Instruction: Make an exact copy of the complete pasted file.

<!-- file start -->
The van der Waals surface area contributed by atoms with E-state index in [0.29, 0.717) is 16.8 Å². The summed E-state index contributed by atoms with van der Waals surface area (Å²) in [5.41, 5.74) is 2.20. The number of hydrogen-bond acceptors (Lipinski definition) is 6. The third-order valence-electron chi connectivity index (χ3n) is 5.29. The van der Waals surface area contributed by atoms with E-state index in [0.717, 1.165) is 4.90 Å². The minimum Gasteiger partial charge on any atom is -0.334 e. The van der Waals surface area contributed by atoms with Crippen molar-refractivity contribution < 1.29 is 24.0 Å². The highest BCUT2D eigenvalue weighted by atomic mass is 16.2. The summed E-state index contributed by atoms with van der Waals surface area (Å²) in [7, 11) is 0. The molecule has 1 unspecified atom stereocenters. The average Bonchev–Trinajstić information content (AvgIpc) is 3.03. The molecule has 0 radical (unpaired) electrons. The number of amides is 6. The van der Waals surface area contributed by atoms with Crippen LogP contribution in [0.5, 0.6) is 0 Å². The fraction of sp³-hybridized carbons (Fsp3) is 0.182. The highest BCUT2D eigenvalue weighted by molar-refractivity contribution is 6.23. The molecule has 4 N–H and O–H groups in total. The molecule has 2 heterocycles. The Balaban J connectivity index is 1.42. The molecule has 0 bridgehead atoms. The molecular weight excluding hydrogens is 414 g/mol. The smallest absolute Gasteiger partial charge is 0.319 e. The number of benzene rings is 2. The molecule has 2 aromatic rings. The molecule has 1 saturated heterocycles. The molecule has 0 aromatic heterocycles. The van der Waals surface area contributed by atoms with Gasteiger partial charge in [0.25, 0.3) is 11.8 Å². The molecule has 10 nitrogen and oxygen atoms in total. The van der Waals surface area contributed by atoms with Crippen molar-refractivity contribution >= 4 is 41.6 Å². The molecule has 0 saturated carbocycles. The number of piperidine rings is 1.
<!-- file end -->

The van der Waals surface area contributed by atoms with E-state index in [0.29, 0.717) is 16.8 Å². The summed E-state index contributed by atoms with van der Waals surface area (Å²) in [5.41, 5.74) is 2.20. The number of hydrogen-bond acceptors (Lipinski definition) is 6. The third-order valence-electron chi connectivity index (χ3n) is 5.29. The van der Waals surface area contributed by atoms with E-state index in [0.717, 1.165) is 4.90 Å². The minimum Gasteiger partial charge on any atom is -0.334 e. The van der Waals surface area contributed by atoms with Crippen molar-refractivity contribution < 1.29 is 24.0 Å². The highest BCUT2D eigenvalue weighted by atomic mass is 16.2. The summed E-state index contributed by atoms with van der Waals surface area (Å²) in [7, 11) is 0. The molecule has 1 unspecified atom stereocenters. The average Bonchev–Trinajstić information content (AvgIpc) is 3.03. The molecule has 0 radical (unpaired) electrons. The number of amides is 6. The van der Waals surface area contributed by atoms with Crippen LogP contribution in [0.5, 0.6) is 0 Å². The fraction of sp³-hybridized carbons (Fsp3) is 0.182. The highest BCUT2D eigenvalue weighted by molar-refractivity contribution is 6.23. The molecule has 4 N–H and O–H groups in total. The molecule has 2 heterocycles. The Balaban J connectivity index is 1.42. The molecule has 0 bridgehead atoms. The molecular weight excluding hydrogens is 414 g/mol. The smallest absolute Gasteiger partial charge is 0.319 e. The number of benzene rings is 2. The molecule has 2 aromatic rings. The molecule has 1 saturated heterocycles. The molecule has 0 aromatic heterocycles. The van der Waals surface area contributed by atoms with Gasteiger partial charge in [0.25, 0.3) is 11.8 Å². The molecule has 10 nitrogen and oxygen atoms in total. The van der Waals surface area contributed by atoms with Crippen molar-refractivity contribution >= 4 is 41.6 Å². The molecule has 0 saturated carbocycles. The number of piperidine rings is 1.